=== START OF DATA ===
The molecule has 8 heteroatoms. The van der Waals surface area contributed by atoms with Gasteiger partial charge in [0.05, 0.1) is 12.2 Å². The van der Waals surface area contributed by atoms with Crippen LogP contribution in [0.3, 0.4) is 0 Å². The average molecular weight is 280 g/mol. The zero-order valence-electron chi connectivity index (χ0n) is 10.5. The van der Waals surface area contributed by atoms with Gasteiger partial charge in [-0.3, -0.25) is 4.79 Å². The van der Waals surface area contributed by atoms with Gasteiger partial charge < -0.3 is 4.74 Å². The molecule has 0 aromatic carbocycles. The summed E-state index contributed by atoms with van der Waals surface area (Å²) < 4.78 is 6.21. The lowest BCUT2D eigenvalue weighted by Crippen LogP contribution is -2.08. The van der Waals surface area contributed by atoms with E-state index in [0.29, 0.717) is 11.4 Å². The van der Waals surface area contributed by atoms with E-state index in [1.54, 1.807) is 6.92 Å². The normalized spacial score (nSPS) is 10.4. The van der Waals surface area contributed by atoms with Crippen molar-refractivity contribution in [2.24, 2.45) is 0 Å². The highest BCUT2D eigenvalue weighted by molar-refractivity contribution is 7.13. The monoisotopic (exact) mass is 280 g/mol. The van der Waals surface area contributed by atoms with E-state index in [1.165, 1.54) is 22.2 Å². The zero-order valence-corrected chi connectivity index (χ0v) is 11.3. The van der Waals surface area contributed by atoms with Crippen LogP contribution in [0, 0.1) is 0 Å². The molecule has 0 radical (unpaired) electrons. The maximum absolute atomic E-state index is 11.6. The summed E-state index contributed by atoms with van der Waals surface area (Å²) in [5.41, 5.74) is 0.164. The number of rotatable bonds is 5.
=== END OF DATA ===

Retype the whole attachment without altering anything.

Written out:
The molecule has 8 heteroatoms. The van der Waals surface area contributed by atoms with Gasteiger partial charge in [0.05, 0.1) is 12.2 Å². The van der Waals surface area contributed by atoms with Crippen LogP contribution in [0.3, 0.4) is 0 Å². The average molecular weight is 280 g/mol. The zero-order valence-electron chi connectivity index (χ0n) is 10.5. The van der Waals surface area contributed by atoms with Gasteiger partial charge in [-0.3, -0.25) is 4.79 Å². The van der Waals surface area contributed by atoms with Gasteiger partial charge < -0.3 is 4.74 Å². The molecule has 0 aromatic carbocycles. The summed E-state index contributed by atoms with van der Waals surface area (Å²) < 4.78 is 6.21. The lowest BCUT2D eigenvalue weighted by Crippen LogP contribution is -2.08. The van der Waals surface area contributed by atoms with E-state index in [0.29, 0.717) is 11.4 Å². The van der Waals surface area contributed by atoms with E-state index in [1.54, 1.807) is 6.92 Å². The normalized spacial score (nSPS) is 10.4. The van der Waals surface area contributed by atoms with Crippen molar-refractivity contribution in [2.24, 2.45) is 0 Å². The highest BCUT2D eigenvalue weighted by molar-refractivity contribution is 7.13. The monoisotopic (exact) mass is 280 g/mol. The van der Waals surface area contributed by atoms with E-state index in [1.165, 1.54) is 22.2 Å². The zero-order valence-corrected chi connectivity index (χ0v) is 11.3. The van der Waals surface area contributed by atoms with Crippen LogP contribution in [0, 0.1) is 0 Å². The molecule has 0 radical (unpaired) electrons. The maximum absolute atomic E-state index is 11.6. The summed E-state index contributed by atoms with van der Waals surface area (Å²) in [5.41, 5.74) is 0.164. The number of rotatable bonds is 5.